There is mounting concern over the spread of the coronavirus that has become a worldwide issue over the past few months.
As this is a developing issue, employers are recommended to follow the latest government advice, which can be found here government advice on COVID-19.
The website updates at 2pm each day with the latest information and advice.
Currently, the advice is that anyone returning from Iran, lockdown areas of Italy and South Korea or Hubei province in China, should remain at home even if they have no symptoms of a respiratory condition.
Employees who have returned from mainland China, Thailand, Japan, Republic of Korea, Hong Kong, Taiwan, Singapore, Malaysia, Macau, anywhere in Italy, Vietnam, Cambodia, Laos or Myanmar should remain at home if they show any symptoms such as cough, fever or shortness of breath, however mild.
If this is the case for any employee then they should call NHS 111.
As a basic precaution, employees should be reminded that good hygiene is always important and the World Health Organisation recommends the following measures to protect yourself from a virus:
- Wash your hands – soap or hand gel can kill the virus;
- Cover your mouth and nose when coughing or sneezing – ideally with a tissue – and wash your hands afterwards, to prevent the virus spreading;
- Avoid touching your eyes, nose and mouth – if your hands touch a surface contaminated by the virus, this could transfer it into your body;
- Don’t get too close to people coughing, sneezing or with a fever – they can propel small droplets containing the virus into the air – ideally, keep 1m (3ft) away.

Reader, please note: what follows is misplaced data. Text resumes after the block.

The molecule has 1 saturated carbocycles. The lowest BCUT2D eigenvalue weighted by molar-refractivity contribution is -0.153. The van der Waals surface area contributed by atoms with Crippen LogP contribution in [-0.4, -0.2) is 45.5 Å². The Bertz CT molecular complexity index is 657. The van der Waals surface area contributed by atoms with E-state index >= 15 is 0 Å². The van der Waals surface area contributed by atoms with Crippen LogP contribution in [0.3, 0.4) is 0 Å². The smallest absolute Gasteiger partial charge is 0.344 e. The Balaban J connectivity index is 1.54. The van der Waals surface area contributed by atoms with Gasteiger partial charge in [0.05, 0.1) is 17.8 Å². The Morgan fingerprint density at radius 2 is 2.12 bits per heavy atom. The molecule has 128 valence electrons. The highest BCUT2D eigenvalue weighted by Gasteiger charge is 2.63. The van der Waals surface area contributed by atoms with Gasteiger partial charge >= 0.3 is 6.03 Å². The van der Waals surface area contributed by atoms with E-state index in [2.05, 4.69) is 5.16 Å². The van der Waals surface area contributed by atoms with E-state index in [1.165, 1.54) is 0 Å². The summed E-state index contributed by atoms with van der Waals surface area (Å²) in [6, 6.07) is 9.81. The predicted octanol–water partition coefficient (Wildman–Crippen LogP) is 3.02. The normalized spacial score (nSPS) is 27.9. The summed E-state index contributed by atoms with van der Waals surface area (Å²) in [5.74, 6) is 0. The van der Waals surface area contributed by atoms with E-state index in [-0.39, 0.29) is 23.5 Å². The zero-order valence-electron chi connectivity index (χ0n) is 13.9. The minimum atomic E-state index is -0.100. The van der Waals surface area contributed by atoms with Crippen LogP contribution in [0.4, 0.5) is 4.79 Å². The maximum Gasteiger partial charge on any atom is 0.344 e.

Employees travelling overseas from the UK, should monitor the advice from the Foreign and Commonwealth Office or the World Health Organisation.
The FCO is currently advising against all travel to Hubei Province and the city of Daegu in South Korea, and against all but essential travel to the rest of mainland China, the city Cheongdo, in South Korea and Italy.
Employers should consider other options if travel to these regions is planned such as Skype Calls or other video conferencing resources.
Travel advice can be found by clicking the links below:
What do I do with employees who are quarantined or in self-isolation?
You may be able to agree to homeworking.
If not then employees are entitled to receive statutory sick pay.
On the 4th March, the Government announced that for individuals who have been advised to self-isolate or are quarantined, statutory sick pay rules will be changed to allow statutory sick pay (SSP) to come into force on the first day of absence, rather than the current fourth day.
This is taking into consideration the public health recommendations to prevent the spread of the virus.
Employees can self certify as normal for the first seven days of a self-isolation/quarantined period.
Patients with suspected Coronavirus (Covid-19) who self-isolate can request a confirmation email from NHS 111 instead of a sick note from their GP.
Whether you pay contractual sick pay is entirely at your discretion although it is recommended that usual Company sick pay rules are maintained.